By Stacie Morris, PT, DPT
Blood flow Restriction (BFR) training may seem like the newest trend to hit both the rehab and sport performance worlds, but in reality, BFR training has been studied and utilized since the first published study in 1998.
Maybe you have witnessed some bodybuilders in the gym performing exercises with bands tied around their arms or legs, or perhaps you have caught a story on ESPN reporting the benefits of BFR training for professional athletes. “From bodybuilding to rehabilitation, BFR is the future of intelligently designed muscular strength and hypertrophy programming, and for good reason, it produces results.” – ESPN
BFR training is a revolutionary shift in rehabilitation. A tourniquet — similar to a blood pressure cuff — is applied to the injured limb to restrict approximately 80% of blood flow while the patient engages in strength training. Unlike traditional strength training methods that require loads >65% 1RM to make appreciable gains, this form of training is performed at very low resistance (20-35% 1RM).
For example, with BFR training, a 20# weight becomes equivalent to >65#. From a strength training perspective, BFR is a great tool, but from a Physical Therapy perspective, BFR gives us an amazing advantage.
So what is happening here? How does BFR create a similar hypertrophy and strength stimulus but with way less work?
One word: Science
Muscle Protein Synthesis – Muscle Protein Breakdown
= Amt. of Muscle Growth

The Science:

The goal of BFR training is to restrict approximately 80% of blood flow to the proximal extremity of your choice.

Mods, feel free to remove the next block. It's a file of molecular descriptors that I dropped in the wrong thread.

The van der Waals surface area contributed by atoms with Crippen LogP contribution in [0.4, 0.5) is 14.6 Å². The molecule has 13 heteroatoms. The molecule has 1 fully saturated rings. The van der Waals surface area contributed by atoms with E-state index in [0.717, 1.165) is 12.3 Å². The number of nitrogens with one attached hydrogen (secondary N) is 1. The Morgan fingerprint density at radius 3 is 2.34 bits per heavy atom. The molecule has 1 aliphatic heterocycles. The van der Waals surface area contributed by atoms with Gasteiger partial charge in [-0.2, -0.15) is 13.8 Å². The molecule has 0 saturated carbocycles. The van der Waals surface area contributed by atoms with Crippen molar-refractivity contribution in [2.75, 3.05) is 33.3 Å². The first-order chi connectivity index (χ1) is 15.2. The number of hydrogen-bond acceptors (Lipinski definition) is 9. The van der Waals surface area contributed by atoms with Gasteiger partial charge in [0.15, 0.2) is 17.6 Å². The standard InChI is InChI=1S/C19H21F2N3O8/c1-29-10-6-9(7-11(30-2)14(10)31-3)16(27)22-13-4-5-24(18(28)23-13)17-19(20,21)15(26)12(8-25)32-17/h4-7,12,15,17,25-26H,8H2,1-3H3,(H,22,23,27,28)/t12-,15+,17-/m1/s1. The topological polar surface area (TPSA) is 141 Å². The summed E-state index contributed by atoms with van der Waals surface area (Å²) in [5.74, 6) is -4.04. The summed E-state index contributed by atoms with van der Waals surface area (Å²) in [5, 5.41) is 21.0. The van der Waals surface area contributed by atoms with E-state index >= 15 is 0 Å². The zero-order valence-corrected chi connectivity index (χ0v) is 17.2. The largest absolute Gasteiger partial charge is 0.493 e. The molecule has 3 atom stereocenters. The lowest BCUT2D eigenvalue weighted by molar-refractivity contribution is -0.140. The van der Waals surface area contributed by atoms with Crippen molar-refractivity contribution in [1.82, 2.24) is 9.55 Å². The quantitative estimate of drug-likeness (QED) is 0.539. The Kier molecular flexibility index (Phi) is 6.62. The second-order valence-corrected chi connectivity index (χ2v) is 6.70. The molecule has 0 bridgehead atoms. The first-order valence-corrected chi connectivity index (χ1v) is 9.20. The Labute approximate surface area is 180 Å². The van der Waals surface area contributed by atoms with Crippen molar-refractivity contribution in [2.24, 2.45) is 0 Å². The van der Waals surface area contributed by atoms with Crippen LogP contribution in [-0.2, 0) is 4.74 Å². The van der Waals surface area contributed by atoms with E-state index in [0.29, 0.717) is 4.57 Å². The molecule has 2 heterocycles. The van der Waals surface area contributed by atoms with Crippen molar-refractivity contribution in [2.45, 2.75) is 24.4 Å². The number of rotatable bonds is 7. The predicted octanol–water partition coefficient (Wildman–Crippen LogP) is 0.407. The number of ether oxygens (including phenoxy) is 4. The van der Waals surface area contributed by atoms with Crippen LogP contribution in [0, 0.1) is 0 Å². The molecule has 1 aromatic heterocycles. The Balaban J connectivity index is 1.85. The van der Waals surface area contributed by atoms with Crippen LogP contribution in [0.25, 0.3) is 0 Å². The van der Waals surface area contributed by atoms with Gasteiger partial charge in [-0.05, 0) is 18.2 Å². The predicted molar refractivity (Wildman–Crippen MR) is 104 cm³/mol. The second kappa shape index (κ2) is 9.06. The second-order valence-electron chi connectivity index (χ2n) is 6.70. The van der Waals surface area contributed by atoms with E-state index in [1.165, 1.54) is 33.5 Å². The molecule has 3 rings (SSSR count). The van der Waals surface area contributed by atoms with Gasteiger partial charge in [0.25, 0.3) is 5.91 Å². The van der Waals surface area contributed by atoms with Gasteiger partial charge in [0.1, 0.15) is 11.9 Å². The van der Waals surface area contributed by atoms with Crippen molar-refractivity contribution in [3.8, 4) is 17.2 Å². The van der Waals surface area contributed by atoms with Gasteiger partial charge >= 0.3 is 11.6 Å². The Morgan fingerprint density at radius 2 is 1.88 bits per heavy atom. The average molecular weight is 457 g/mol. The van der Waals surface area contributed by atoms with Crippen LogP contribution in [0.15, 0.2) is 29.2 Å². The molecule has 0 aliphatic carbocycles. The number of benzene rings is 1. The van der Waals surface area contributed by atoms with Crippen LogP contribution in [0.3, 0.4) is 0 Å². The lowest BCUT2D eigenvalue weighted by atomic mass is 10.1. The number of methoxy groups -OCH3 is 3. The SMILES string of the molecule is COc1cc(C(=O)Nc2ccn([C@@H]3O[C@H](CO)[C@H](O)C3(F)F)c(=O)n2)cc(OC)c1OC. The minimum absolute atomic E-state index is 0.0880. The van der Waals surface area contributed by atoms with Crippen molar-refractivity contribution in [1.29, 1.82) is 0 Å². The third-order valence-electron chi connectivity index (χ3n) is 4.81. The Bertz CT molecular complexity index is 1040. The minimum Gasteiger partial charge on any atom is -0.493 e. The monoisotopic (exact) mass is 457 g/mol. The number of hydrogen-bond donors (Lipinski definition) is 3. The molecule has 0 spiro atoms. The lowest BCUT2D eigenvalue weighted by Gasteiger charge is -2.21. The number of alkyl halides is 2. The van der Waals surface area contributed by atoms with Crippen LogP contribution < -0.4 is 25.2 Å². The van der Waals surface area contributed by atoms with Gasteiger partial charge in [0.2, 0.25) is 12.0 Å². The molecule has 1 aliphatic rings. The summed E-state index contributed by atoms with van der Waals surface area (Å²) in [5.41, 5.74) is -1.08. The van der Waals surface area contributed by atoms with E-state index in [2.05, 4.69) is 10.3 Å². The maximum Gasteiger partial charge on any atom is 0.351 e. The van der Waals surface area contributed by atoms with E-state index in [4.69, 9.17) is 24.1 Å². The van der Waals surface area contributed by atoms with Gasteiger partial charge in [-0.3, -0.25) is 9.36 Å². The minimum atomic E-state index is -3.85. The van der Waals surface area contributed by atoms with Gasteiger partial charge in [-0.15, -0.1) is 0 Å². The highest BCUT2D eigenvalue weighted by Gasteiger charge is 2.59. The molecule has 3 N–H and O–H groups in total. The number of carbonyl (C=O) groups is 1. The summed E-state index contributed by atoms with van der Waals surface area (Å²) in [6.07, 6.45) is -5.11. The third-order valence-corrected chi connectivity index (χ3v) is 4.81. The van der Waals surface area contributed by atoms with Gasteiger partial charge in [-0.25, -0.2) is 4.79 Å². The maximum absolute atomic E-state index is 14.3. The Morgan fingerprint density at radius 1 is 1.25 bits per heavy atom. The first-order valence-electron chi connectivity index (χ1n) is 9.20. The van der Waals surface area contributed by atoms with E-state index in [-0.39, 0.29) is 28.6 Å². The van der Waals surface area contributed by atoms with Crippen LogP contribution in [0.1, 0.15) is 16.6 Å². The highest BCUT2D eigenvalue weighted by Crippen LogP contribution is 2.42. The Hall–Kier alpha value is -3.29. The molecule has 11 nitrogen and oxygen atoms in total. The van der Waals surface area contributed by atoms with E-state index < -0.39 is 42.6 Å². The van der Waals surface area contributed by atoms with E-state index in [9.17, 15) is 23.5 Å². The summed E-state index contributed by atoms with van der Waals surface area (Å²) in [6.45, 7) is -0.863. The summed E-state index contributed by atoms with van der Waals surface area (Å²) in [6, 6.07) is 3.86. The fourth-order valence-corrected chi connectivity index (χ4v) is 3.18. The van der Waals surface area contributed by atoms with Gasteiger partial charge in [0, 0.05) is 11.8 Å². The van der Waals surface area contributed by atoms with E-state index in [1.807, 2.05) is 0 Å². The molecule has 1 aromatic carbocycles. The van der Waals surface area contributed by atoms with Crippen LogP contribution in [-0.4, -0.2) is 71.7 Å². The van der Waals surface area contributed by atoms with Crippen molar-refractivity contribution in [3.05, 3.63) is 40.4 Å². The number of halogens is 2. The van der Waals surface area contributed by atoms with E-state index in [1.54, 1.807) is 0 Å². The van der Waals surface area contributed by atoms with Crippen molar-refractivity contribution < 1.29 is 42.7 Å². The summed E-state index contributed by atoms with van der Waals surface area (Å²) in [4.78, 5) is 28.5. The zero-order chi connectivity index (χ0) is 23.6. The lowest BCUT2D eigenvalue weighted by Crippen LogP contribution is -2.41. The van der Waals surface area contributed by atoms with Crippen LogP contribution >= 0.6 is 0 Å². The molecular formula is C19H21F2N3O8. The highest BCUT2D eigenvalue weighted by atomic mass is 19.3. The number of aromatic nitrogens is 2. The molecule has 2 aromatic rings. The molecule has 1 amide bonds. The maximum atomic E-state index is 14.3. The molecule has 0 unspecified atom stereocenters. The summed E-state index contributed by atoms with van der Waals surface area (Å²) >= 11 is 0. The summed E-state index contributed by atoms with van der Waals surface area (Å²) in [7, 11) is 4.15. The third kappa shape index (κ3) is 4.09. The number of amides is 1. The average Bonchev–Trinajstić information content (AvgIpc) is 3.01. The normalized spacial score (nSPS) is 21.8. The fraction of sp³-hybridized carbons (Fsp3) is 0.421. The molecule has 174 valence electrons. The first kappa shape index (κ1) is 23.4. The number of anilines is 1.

With approximately 80% of blood flow being restricted, there is limited oxygen to the muscles, which means the slow twitch (type I) muscle fibers, that rely on oxygen for fuel, are OUT, and fast-twitch (type II) muscle fibers, are IN. Unlike slow twitch fibers, fast twitch fibers have the largest potential for hypertrophy and strength gains.
Next, there is a large accumulation of lactic acid in the limb, which causes the limb to swell and increases the amount of metabolic stress to the muscle. This is what causes that deep “burning” feeling in the muscle that is similar to lifting heavy weights during a hard workout. This “burn” is simply the body’s response to being in an acidic and anaerobic environment. This amount of metabolic stress tricks the brain into thinking you are doing way more work than you really are which causes the brain to turn on the protein synthesis switch, and signals the release of the growth hormone. Growth hormone plays an important role in collagen synthesis by protecting our tendons and joints, which is extremely beneficial in post-injury rehabilitation. Growth hormone secretion levels are 170% higher after BFR training than traditional resistance exercises.

Lets go back to that equation:

Muscle Protein Synthesis – Muscle Protein Breakdown
= Amt. of Muscle Growth
The tourniquet creates a hypoxic environment optimal for protein synthesis without muscle damage. This means, no muscle soreness, no muscle breakdown, and no more disuse atrophy and muscle wasting after injuries.